Currently viewing the category: "Hummingbird Moths, Sphinx Moths or Hawk Moths"
What's That Bug? does not endorse extermination

Subject: Oleander Hawk Moth
Location: Hanover Rd, Chesapeake
July 29, 2017 3:49 pm
I found what I thought was a dead leaf this morning in Chesapeake, Va. As I got closer I notice it was not a bug at all but a Moth, and what a striking Moth he or she was. I thought I share my Discovery with your site.
Signature: gigi

Pandorus Sphinx

Dear Gigi,
You are not the first person submitting to our site who has mistaken a Pandorus Sphinx for an Oleander Hawkmoth.

What's That Bug? does not endorse extermination

Subject: What kind of moth?
Location: South Central WI
July 27, 2017 3:10 pm
Photo from Blue Mounds, WI. Any idea what type of moth this is? It’s a beauty!
Signature: Thom

Laurel Sphinx Moth

Dear Thom,
Based on this BugGuide image, we believe you sighted a Laurel Sphinx.  Also known as the Fawn Sphinx, BugGuide states:  “this species was long known as the Laurel Sphinx because the specific epithet was mistakenly thought to refer to the host genus
Kalmia (Laurel)” and “Named in honor of botanist Pehr (Peter) Kalm (1716 – 1779), one of the most important apostles of Carl Linnaeus.”  The actual food plants posted on BugGuide are:  “Ash, fringe-tree, lilac, privet, and plants in the olive family (Oleaceae).”  Sphingidae of the Americas provides this explanation for the name:  “The species name ‘kalmiae probably originates from Pehr Kalm, an 18th century Swedish naturalist. ‘Kalmia‘ is the genus name for various laurels. Moths may have been seen nectaring at the flowers, or the golden colour of the forewings might have suggested the ‘laurel wreathe’ used to honour ‘gold medalists’.”  The Laurel Sphinx Caterpillar is also quite impressive.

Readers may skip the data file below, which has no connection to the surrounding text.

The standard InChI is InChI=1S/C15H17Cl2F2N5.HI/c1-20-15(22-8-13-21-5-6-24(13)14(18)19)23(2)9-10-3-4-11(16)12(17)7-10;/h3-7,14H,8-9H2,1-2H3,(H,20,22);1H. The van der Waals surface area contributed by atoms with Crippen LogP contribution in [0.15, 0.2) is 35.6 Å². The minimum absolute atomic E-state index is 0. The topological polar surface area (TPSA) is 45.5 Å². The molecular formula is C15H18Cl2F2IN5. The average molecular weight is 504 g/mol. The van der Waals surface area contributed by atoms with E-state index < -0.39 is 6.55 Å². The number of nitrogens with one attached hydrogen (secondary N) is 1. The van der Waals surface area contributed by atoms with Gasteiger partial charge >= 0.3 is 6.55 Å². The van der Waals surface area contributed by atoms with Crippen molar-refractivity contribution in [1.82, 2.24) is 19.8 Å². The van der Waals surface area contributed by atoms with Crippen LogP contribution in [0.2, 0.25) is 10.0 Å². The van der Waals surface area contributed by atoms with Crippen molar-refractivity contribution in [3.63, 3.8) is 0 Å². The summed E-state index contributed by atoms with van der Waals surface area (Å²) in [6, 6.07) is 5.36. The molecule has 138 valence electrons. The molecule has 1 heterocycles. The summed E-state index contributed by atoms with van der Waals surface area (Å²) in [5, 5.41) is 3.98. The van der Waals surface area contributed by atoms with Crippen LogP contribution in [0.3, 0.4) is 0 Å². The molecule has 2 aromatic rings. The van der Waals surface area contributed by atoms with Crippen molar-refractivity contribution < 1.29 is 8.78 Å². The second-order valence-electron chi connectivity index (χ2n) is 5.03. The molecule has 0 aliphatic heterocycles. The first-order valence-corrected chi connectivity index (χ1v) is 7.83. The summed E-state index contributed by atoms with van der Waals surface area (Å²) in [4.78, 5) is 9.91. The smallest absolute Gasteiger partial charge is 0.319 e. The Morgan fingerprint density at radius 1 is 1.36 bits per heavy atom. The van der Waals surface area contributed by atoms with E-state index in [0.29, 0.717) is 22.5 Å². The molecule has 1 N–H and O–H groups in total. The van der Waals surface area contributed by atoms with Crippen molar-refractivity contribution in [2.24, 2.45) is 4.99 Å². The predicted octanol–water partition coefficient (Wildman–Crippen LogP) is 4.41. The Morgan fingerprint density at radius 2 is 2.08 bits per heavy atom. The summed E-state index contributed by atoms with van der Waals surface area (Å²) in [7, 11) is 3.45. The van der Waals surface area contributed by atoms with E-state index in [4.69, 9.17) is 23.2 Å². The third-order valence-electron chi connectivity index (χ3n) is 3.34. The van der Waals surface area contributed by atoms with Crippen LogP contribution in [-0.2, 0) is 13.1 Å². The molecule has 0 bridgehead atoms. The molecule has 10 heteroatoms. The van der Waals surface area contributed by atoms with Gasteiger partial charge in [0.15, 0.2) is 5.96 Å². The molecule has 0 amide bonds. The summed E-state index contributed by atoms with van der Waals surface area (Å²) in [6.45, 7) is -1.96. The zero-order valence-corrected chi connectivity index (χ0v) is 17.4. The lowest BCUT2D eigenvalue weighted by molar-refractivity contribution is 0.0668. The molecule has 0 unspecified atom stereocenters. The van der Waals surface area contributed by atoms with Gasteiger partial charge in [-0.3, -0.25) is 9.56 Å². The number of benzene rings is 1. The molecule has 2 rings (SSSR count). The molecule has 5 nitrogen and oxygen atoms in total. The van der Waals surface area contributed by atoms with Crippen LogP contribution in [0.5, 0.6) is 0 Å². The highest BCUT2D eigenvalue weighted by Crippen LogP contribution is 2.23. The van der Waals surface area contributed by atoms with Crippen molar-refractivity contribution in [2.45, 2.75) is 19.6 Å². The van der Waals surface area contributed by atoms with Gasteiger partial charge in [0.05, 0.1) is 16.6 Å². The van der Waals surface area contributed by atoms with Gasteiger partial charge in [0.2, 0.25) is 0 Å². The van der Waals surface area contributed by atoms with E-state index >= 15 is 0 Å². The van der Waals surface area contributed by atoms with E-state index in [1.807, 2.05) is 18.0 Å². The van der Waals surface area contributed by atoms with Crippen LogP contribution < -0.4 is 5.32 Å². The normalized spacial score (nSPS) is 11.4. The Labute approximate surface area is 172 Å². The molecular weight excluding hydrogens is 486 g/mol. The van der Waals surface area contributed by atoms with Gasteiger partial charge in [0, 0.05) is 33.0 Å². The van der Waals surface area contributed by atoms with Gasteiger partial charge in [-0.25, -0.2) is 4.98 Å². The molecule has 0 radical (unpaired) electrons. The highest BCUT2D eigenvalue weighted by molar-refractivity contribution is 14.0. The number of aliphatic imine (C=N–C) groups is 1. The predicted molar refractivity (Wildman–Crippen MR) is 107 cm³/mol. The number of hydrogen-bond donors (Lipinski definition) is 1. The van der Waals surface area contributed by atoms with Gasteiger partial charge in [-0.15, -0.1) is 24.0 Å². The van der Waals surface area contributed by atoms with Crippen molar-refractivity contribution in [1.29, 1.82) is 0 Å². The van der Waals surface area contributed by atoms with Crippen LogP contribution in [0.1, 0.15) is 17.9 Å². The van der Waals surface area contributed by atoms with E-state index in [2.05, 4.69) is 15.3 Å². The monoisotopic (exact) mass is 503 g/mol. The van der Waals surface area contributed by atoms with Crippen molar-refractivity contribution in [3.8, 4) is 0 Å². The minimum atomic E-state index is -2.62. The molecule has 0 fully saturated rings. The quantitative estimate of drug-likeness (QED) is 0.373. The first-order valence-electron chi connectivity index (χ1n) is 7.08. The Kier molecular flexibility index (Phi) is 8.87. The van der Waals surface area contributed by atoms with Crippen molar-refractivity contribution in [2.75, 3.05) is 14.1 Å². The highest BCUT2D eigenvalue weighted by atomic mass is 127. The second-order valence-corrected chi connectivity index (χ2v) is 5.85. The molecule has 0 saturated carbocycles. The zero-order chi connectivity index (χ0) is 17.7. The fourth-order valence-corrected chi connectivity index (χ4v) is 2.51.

What's That Bug? does not endorse extermination

Subject: Sphix Moth
Location: Northern Wisconsin
July 20, 2017 10:33 am
I photographed this moth in late July (July 19) in Vilas County Wisconsin (northern WI). It looks like a Big Poplar Moth, but it’s coloring is not quite right. Can you help identify it?
Signature: Julie Draves

Modest Sphinx

Dear Julie,
We verified the identity of your Modest Sphinx,
Pachysphinx modesta, on Sphingidae of the Americas.  It is also commonly called the Poplar Sphinx.  A similar looking, related species in the same genus, Pachysphinx occidentalis, is commonly called the Big Poplar Sphinx, but it is a western species not reported in Wisconsin according to Sphingidae of the Americas.

 

What's That Bug? does not endorse extermination

Subject: Moth
Location: Bend Oregon
July 13, 2017 1:03 pm
Found this giant outside my apartment this morning. Thinking it may be a hawk moth, but not sure.
Signature: Ashley N

Big Poplar Sphinx or Modest Sphinx

Dear Ashley,
Based on images on the Sphingidae of the Americas site, we believe this is a Big Poplar Sphinx,
Pachysphinx occidentalis, one of the Hawkmoths, but since their ranges overlap in Oregon, we would not rule out that this might be the Modest Sphinx, Pachysphinx modesta, which is also pictured on Sphingidae of the Americas.

What's That Bug? does not endorse extermination

Subject: What’s this moth
Location: New Hampshire
July 4, 2017 4:27 pm
Good day – this moth fell out of a hanging basket of pansys today. Wondering what kind it might be. I live in New Hampshire, USA and I don’t believe I have seen a moth like this before.
Signature: Brendan

Hog Sphinx

Dear Brendan,
Your Sphinx Moth is
Darapsa myron, commonly called a Virginia Creeper Sphinx or Hog Sphinx.

What's That Bug? does not endorse extermination

Subject: Unidentified Moth
Location: Allegan, MI
June 28, 2017 9:52 am
Found on wood outside my office building near a river – camouflaged well with the wood.
Signature: Ani

Laurel Sphinx

Dear Ani,
This is a Laurel Sphinx,
Sphinx kalmiae, and it is very well camouflaged against that wooden wall.  According to Sphingidae of the Americas:  ” In Canada, Sphinx kalmiae is single-brooded with most adults on the wing in June and July.  In New Jersey and Connecticut and states of that latitude, the Laurel Sphinx is double-brooded (late May-June flight and then again in July-August).  There are as many as six broods in Louisiana with the first brood appearing in early to mid April.”

Laurel Sphinx

What's That Bug? does not endorse extermination